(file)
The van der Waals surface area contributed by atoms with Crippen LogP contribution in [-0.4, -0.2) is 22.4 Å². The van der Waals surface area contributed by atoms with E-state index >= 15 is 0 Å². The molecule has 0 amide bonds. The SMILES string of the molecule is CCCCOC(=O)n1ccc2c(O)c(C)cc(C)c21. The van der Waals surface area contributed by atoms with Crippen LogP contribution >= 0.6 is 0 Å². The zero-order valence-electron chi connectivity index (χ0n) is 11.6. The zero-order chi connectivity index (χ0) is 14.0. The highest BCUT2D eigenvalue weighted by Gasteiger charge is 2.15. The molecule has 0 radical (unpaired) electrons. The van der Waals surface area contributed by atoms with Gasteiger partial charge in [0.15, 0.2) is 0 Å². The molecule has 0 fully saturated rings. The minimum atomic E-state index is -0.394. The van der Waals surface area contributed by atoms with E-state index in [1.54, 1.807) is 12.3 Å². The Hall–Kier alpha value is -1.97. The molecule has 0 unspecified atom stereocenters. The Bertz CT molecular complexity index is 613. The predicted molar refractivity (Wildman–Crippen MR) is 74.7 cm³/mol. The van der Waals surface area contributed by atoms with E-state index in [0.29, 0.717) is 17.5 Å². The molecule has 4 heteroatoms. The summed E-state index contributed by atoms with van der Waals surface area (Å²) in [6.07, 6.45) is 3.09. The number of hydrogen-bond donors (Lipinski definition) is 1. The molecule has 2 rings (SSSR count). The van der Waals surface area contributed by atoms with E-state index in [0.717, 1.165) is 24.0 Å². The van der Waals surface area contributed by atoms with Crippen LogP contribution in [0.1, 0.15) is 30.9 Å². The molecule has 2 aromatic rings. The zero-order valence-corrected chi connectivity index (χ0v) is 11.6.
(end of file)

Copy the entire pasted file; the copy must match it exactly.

The van der Waals surface area contributed by atoms with Crippen LogP contribution in [-0.4, -0.2) is 22.4 Å². The van der Waals surface area contributed by atoms with E-state index >= 15 is 0 Å². The molecule has 0 amide bonds. The SMILES string of the molecule is CCCCOC(=O)n1ccc2c(O)c(C)cc(C)c21. The van der Waals surface area contributed by atoms with Crippen LogP contribution >= 0.6 is 0 Å². The zero-order valence-electron chi connectivity index (χ0n) is 11.6. The zero-order chi connectivity index (χ0) is 14.0. The highest BCUT2D eigenvalue weighted by Gasteiger charge is 2.15. The molecule has 0 radical (unpaired) electrons. The van der Waals surface area contributed by atoms with Gasteiger partial charge in [0.15, 0.2) is 0 Å². The molecule has 0 fully saturated rings. The minimum atomic E-state index is -0.394. The van der Waals surface area contributed by atoms with E-state index in [1.54, 1.807) is 12.3 Å². The Hall–Kier alpha value is -1.97. The molecule has 0 unspecified atom stereocenters. The Bertz CT molecular complexity index is 613. The predicted molar refractivity (Wildman–Crippen MR) is 74.7 cm³/mol. The van der Waals surface area contributed by atoms with E-state index in [0.29, 0.717) is 17.5 Å². The molecule has 4 heteroatoms. The summed E-state index contributed by atoms with van der Waals surface area (Å²) in [6.07, 6.45) is 3.09. The number of hydrogen-bond donors (Lipinski definition) is 1. The molecule has 2 rings (SSSR count). The van der Waals surface area contributed by atoms with E-state index in [0.717, 1.165) is 24.0 Å². The van der Waals surface area contributed by atoms with Crippen LogP contribution in [0.1, 0.15) is 30.9 Å². The molecule has 2 aromatic rings. The zero-order valence-corrected chi connectivity index (χ0v) is 11.6.